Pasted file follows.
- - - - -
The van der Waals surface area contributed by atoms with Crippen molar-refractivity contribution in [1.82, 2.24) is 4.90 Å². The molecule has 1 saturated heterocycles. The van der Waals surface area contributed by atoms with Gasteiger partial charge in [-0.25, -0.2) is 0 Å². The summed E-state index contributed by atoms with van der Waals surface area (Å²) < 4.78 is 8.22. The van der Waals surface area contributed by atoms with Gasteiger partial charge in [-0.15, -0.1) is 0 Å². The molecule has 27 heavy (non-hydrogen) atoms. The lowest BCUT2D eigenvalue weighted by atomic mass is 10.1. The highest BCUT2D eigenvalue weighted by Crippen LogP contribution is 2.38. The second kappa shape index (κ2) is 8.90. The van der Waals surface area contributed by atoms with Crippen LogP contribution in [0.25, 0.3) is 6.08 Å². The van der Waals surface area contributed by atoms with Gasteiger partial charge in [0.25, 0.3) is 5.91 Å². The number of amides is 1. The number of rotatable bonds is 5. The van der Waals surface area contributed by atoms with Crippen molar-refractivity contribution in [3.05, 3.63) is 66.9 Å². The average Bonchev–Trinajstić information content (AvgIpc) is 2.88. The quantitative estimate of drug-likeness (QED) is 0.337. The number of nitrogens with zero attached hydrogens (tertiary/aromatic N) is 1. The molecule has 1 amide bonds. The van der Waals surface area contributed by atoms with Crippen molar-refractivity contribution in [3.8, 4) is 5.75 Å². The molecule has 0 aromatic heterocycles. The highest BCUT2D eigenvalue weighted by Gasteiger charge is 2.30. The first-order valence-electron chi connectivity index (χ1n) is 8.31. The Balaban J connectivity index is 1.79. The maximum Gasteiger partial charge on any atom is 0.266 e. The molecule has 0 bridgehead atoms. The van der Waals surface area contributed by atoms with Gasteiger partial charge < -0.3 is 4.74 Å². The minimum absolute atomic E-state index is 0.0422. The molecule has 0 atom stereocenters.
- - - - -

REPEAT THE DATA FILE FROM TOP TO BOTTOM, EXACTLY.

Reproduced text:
The van der Waals surface area contributed by atoms with Crippen molar-refractivity contribution in [1.82, 2.24) is 4.90 Å². The molecule has 1 saturated heterocycles. The van der Waals surface area contributed by atoms with Gasteiger partial charge in [-0.25, -0.2) is 0 Å². The summed E-state index contributed by atoms with van der Waals surface area (Å²) < 4.78 is 8.22. The van der Waals surface area contributed by atoms with Gasteiger partial charge in [-0.15, -0.1) is 0 Å². The molecule has 27 heavy (non-hydrogen) atoms. The lowest BCUT2D eigenvalue weighted by atomic mass is 10.1. The highest BCUT2D eigenvalue weighted by Crippen LogP contribution is 2.38. The second kappa shape index (κ2) is 8.90. The van der Waals surface area contributed by atoms with Crippen LogP contribution in [0.25, 0.3) is 6.08 Å². The van der Waals surface area contributed by atoms with Gasteiger partial charge in [0.25, 0.3) is 5.91 Å². The number of amides is 1. The number of rotatable bonds is 5. The van der Waals surface area contributed by atoms with Crippen molar-refractivity contribution in [3.05, 3.63) is 66.9 Å². The average Bonchev–Trinajstić information content (AvgIpc) is 2.88. The quantitative estimate of drug-likeness (QED) is 0.337. The number of nitrogens with zero attached hydrogens (tertiary/aromatic N) is 1. The molecule has 1 amide bonds. The van der Waals surface area contributed by atoms with Crippen molar-refractivity contribution in [3.8, 4) is 5.75 Å². The molecule has 0 aromatic heterocycles. The highest BCUT2D eigenvalue weighted by Gasteiger charge is 2.30. The first-order valence-electron chi connectivity index (χ1n) is 8.31. The Balaban J connectivity index is 1.79. The maximum Gasteiger partial charge on any atom is 0.266 e. The molecule has 0 bridgehead atoms. The van der Waals surface area contributed by atoms with Gasteiger partial charge < -0.3 is 4.74 Å². The minimum absolute atomic E-state index is 0.0422. The molecule has 0 atom stereocenters.